After a slight pause, Wal-Mart
Why the international focus? Because even though Wal-Mart posted increasing revenues and profits in its first quarter, the world's largest retailer couldn't avoid the striking reality that its business was being driven mostly by gains in international operations, not from operations at home. Wal-Mart made about 26% of its sales, or $112.1 billion, from its international operations in the past four quarters. Meanwhile, the Bentonville behemoth saw its U.S. comparable-store sales slide for an eighth consecutive quarter.
After having penetrated lots of international markets already, the Massmart deal will give Wal-Mart access to a whole new continent and a billion potential customers. It's an attractive opportunity. As a testament to the continent's short- and long-term attractions, in the latest global five-year GDP growth forecast, seven African countries featured in the top 10.
In addition to giving the company a foothold in relatively prosperous South Africa, the deal will also help the 'Mart gain penetration into the rest of rapidly developing sub-Saharan Africa. Massmart has 288 stores, most of which are in South Africa, with the balance spread out across 13 other sub-Saharan countries. These stores generated $7.5 billion in revenues and $182 million in earnings in 2010.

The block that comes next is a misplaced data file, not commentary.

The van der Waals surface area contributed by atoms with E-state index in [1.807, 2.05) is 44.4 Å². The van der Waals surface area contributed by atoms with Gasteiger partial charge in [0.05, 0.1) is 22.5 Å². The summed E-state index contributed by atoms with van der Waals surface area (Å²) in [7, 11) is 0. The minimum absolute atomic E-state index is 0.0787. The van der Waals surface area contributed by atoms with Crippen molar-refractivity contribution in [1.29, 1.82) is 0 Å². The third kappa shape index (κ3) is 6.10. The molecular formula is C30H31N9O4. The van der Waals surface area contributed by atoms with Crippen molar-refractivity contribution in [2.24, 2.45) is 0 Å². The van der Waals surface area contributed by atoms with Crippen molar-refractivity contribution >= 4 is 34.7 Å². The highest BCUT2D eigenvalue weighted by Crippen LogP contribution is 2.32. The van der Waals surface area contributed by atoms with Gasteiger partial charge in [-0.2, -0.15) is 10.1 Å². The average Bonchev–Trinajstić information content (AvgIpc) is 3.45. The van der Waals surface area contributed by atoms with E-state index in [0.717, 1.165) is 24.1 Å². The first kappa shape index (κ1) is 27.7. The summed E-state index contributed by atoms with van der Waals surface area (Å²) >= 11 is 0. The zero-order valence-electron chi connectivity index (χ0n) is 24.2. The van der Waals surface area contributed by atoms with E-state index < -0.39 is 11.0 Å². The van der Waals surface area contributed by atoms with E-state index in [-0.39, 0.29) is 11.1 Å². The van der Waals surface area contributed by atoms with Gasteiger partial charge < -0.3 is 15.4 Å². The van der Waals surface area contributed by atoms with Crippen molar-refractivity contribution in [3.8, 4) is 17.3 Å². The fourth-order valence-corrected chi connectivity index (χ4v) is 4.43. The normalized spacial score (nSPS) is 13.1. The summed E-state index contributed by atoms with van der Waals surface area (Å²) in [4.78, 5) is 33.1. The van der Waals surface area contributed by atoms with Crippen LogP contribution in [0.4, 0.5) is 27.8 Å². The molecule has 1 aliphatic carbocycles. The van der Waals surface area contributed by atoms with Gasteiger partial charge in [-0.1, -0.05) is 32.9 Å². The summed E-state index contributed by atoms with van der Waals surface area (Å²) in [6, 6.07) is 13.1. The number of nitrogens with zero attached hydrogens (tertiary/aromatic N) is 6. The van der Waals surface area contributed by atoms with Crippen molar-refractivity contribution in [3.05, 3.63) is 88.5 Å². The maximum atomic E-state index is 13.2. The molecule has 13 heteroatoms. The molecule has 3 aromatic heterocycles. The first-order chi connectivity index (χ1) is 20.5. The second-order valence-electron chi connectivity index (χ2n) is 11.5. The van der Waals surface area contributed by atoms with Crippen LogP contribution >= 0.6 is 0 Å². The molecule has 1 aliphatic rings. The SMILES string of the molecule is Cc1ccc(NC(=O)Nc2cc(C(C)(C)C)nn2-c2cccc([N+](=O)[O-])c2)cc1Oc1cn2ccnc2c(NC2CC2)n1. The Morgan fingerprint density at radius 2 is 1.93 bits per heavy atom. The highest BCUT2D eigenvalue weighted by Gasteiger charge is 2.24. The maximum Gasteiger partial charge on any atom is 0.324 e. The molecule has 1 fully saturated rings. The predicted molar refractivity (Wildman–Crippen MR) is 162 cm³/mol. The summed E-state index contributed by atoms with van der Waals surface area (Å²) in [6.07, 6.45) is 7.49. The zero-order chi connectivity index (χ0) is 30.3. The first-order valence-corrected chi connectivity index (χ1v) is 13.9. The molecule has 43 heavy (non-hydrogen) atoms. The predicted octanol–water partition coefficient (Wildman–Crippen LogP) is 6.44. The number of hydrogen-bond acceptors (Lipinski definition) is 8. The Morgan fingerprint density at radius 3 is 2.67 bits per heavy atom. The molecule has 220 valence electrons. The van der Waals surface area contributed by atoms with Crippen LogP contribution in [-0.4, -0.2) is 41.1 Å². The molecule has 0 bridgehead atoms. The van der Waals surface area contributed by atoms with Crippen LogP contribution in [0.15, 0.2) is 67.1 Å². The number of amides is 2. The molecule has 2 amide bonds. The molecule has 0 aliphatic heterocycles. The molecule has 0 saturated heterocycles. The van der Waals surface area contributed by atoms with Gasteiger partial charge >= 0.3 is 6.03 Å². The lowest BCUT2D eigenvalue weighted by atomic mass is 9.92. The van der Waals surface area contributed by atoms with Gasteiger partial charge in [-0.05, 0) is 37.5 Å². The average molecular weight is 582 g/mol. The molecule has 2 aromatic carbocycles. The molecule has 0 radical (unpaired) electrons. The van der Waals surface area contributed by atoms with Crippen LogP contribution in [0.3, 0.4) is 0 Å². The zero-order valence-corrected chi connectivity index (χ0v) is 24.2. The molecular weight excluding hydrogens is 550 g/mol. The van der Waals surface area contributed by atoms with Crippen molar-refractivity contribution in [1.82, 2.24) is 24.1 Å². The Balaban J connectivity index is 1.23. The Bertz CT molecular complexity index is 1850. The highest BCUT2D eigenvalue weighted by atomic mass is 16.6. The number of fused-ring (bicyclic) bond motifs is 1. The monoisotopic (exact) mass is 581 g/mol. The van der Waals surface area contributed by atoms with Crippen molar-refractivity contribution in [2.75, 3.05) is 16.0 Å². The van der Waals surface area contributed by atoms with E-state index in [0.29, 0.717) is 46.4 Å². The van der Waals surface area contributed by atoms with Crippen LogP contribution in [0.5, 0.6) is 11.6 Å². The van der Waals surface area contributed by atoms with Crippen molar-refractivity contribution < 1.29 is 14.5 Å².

With the deal, Wal-Mart acquires a 51% stake in Massmart but must promise to not to cut jobs for two years, to respect union bargaining agreements for three years, and to invest in local supply chains to help promote local businesses.
Struggle in America
The deal comes at a good time for Wal-Mart. Although international operations have shown positive signs of growth, operations back home have slowed -- though not from a lack of effort.
Regular Wal-Mart customers have jumped ship, with price-conscious customers preferring to visit deep-discount stores such as Family Dollar
The Foolish bottom line
The Massmart deal will help bring a larger platter of products to South African consumers and also provide them with lower prices. With store expansions on the horizon and the opportunity to spread its business to some sub-Saharan countries, Wal-Mart could really win with this deal.
Fool contributor Shubh Datta doesn't own any shares in the companies mentioned above. The Motley Fool owns shares of Costco and Wal-Mart. Motley Fool newsletter services have recommended buying shares of Wal-Mart and Costco and creating a diagonal call position in Wal-Mart. Try any of our Foolish newsletter services free for 30 days. We Fools don't all hold the same opinions, but we all believe that considering a diverse range of insights makes us better investors. The Motley Fool has a disclosure policy.